İye (sometimes İne or Eğe; Chuvash: Ийӗ, İyĕ; Tatar: Ия, İyä; Yakut: Иччи, İççi; Turkmen: Eýe, Эе; Tuvan: Ээ, Ee; Uzbek: Ega, Эга; Ottoman Turkish: اي or ٳي; Russian: Ийе, Ije) is a spirit in Turkic mythology who is a guardian, patron or protector of a place, person, lineage, nation, natural assets or an animal. Although such spirits are called "masters" or "posessors", they are not necessarily subject to worship.
The term means owner, master, lord, possessor in Turkic languages. Ezen (familiar spirit, protector spirit) has the same meaning (owner, possessor) in Mongolian language.
An İye guides, helps, or protects animals, individuals, lineages, nations, and even inanimate assets such as mountains or rivers. According to the shamanic worldview, everything is alive, bearing an inherent virtue and power. In this context power animals represent a person's connection to all life, their qualities of character, and their power. They are the helping or ministering spirit or familiar which empowers individuals and is essential for success in any venture undertaken. It is believed that most persons have power animals, or tutelary spirits, which empower and protect them from harm – this is comparable to tutelary deities. In these traditions, the İye may also lend the wisdom or attributes of its kind to those under its protection.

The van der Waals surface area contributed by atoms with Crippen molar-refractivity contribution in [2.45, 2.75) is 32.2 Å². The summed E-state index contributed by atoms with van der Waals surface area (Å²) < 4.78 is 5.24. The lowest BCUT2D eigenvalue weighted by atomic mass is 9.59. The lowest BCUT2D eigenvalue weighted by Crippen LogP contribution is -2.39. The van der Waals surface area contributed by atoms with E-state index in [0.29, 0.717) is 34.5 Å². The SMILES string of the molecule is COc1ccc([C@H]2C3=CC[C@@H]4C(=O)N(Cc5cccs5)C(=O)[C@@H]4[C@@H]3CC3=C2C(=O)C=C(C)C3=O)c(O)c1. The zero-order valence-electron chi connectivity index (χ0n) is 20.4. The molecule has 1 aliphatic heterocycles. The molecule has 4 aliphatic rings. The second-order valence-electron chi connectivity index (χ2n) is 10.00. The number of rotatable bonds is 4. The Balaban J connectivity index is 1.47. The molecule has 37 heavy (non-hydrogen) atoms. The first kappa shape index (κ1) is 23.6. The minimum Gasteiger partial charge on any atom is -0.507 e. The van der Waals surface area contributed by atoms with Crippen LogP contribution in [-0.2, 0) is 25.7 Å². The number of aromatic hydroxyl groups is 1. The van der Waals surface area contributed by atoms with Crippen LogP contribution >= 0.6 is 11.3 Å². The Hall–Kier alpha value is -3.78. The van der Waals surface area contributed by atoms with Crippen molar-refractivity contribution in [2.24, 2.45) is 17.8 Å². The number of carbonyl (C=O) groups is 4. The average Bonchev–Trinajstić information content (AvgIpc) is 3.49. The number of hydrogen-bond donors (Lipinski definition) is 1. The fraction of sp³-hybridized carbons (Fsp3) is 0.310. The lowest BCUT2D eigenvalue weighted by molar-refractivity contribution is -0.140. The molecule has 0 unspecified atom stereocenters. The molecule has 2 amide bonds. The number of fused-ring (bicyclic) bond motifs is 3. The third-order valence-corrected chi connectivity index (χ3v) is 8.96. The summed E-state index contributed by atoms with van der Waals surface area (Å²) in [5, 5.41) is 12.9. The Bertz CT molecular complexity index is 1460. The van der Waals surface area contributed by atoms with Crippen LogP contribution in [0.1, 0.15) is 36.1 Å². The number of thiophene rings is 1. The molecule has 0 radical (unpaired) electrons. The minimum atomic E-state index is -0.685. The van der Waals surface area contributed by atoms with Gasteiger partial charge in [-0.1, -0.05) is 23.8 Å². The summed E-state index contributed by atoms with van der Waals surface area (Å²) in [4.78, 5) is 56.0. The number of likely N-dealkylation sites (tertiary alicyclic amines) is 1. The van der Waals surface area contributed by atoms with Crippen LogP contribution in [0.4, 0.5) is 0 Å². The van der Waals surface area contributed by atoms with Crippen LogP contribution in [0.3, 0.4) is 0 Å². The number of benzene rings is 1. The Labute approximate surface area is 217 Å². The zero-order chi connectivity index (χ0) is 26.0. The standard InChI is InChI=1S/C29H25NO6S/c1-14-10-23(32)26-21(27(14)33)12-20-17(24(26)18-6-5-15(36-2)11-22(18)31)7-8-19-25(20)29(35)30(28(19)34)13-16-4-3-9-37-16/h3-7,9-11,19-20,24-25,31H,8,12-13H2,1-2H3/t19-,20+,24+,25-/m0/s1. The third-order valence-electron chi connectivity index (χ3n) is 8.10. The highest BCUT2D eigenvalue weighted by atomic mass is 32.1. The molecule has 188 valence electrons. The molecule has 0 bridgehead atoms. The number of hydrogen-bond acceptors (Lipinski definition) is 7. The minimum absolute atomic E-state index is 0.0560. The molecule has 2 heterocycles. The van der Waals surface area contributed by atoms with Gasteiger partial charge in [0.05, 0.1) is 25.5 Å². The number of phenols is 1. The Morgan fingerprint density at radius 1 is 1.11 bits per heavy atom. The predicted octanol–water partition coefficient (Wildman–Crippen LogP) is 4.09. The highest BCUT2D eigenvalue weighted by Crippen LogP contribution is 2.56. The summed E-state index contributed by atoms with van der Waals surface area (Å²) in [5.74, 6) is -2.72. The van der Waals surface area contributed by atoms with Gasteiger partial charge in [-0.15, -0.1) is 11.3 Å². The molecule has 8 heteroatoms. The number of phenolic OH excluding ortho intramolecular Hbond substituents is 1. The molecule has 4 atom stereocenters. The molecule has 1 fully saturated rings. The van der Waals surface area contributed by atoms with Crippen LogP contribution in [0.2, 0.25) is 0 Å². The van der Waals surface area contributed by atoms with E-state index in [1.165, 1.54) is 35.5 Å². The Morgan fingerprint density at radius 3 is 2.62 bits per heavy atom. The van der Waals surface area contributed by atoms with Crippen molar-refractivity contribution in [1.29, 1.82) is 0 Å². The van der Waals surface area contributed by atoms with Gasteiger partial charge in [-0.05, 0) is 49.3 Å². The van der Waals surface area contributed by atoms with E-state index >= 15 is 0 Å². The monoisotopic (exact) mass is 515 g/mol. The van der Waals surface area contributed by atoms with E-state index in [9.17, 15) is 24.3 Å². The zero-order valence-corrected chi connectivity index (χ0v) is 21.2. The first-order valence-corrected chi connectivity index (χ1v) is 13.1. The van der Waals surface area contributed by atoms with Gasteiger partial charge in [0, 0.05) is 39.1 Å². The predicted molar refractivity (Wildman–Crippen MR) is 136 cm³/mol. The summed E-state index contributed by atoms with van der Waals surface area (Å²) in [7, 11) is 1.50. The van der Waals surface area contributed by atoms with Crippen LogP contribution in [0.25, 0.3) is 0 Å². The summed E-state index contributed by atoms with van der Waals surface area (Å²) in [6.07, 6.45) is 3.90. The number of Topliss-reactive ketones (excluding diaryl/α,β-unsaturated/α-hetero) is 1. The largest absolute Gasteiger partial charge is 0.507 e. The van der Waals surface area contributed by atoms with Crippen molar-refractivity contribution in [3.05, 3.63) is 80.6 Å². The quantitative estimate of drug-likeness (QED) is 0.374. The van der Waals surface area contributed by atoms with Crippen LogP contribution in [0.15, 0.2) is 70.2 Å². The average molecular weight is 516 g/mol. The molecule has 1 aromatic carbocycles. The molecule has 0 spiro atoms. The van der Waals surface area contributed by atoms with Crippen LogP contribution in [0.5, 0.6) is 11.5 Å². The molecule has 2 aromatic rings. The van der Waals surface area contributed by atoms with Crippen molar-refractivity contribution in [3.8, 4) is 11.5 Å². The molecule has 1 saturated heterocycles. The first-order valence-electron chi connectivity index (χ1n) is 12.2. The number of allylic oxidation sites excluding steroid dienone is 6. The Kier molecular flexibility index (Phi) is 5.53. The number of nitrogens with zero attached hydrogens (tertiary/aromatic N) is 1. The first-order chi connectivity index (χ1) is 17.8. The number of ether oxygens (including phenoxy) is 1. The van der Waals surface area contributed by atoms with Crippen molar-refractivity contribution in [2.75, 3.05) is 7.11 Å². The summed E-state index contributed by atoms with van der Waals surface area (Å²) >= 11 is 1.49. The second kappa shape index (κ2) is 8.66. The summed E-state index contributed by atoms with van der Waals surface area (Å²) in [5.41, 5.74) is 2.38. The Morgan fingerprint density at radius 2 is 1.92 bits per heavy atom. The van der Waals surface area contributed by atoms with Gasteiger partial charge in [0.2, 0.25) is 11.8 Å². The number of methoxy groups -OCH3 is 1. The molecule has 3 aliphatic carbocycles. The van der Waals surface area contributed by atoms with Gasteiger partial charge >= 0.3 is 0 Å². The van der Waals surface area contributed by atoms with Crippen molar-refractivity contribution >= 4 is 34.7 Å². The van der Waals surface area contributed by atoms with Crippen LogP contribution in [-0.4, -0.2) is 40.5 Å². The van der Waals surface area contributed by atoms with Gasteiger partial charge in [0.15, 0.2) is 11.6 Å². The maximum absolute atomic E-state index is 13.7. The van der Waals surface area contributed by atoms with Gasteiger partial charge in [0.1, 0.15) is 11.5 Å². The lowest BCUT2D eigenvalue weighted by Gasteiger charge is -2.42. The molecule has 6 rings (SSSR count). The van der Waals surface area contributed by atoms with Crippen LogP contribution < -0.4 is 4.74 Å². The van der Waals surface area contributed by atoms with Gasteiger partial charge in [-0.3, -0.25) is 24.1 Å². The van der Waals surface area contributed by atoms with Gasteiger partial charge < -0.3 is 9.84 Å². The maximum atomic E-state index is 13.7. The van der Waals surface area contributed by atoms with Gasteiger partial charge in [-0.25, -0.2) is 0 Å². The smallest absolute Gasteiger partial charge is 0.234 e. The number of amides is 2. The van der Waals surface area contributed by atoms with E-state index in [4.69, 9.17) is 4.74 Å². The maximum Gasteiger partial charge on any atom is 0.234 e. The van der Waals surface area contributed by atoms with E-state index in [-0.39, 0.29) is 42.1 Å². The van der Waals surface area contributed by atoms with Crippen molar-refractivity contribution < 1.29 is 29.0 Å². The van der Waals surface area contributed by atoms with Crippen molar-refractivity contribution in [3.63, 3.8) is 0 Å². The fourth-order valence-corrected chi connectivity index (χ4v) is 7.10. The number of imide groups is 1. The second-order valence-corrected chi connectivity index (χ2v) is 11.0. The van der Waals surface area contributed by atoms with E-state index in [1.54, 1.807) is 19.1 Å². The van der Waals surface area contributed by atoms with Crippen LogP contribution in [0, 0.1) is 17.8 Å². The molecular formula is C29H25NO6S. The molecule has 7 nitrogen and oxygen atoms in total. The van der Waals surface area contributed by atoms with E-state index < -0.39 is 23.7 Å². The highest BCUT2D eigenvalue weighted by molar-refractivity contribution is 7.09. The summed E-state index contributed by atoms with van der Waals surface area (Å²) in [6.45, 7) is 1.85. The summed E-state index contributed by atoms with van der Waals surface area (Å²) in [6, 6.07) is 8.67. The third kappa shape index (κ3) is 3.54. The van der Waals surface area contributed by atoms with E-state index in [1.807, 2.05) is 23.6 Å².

Also each town or city had one or more İye, whose protection was considered particularly vital in time of war and siege. An İye is spirit who is regarded as the tutelary spirit or protector of a nation, place, clan, family, or person.
According to myths among the Turks collected by Verbitsky Vasily, Erlik wanted to create a world on his own and filling it with his own people. Then Ülgen was ordered to threw Erlik and his servants out of the sky, a battle occurred. Erlik was injured and cast into the underworld. His servants were cast out, falling from the sky like water drops and each of his servants became a spirit corresponding with the specific element it fell into. Thus whose who fell into fire became od-iyeler (Iye of fire), whose who fell into water became su-iyeler (Iye of water), etc.
These are at the orter of other İyes.